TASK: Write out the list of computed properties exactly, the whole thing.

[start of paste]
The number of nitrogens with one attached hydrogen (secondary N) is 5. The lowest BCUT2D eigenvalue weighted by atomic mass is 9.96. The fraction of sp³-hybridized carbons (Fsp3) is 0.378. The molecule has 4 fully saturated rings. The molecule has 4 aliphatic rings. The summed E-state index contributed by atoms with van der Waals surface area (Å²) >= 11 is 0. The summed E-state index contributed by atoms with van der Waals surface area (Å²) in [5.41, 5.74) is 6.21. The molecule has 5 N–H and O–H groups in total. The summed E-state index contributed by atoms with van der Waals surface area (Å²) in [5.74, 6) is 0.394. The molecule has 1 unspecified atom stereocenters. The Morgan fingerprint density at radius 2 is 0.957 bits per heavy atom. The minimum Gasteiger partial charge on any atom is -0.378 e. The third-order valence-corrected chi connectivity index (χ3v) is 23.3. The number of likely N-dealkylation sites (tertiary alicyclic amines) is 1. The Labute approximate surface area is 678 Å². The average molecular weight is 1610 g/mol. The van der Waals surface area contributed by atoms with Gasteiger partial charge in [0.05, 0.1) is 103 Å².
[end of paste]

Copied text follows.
The number of nitrogens with one attached hydrogen (secondary N) is 5. The lowest BCUT2D eigenvalue weighted by atomic mass is 9.96. The fraction of sp³-hybridized carbons (Fsp3) is 0.378. The molecule has 4 fully saturated rings. The molecule has 4 aliphatic rings. The summed E-state index contributed by atoms with van der Waals surface area (Å²) >= 11 is 0. The summed E-state index contributed by atoms with van der Waals surface area (Å²) in [5.41, 5.74) is 6.21. The molecule has 5 N–H and O–H groups in total. The summed E-state index contributed by atoms with van der Waals surface area (Å²) in [5.74, 6) is 0.394. The molecule has 1 unspecified atom stereocenters. The Morgan fingerprint density at radius 2 is 0.957 bits per heavy atom. The minimum Gasteiger partial charge on any atom is -0.378 e. The third-order valence-corrected chi connectivity index (χ3v) is 23.3. The number of likely N-dealkylation sites (tertiary alicyclic amines) is 1. The Labute approximate surface area is 678 Å². The average molecular weight is 1610 g/mol. The van der Waals surface area contributed by atoms with Gasteiger partial charge in [0.05, 0.1) is 103 Å².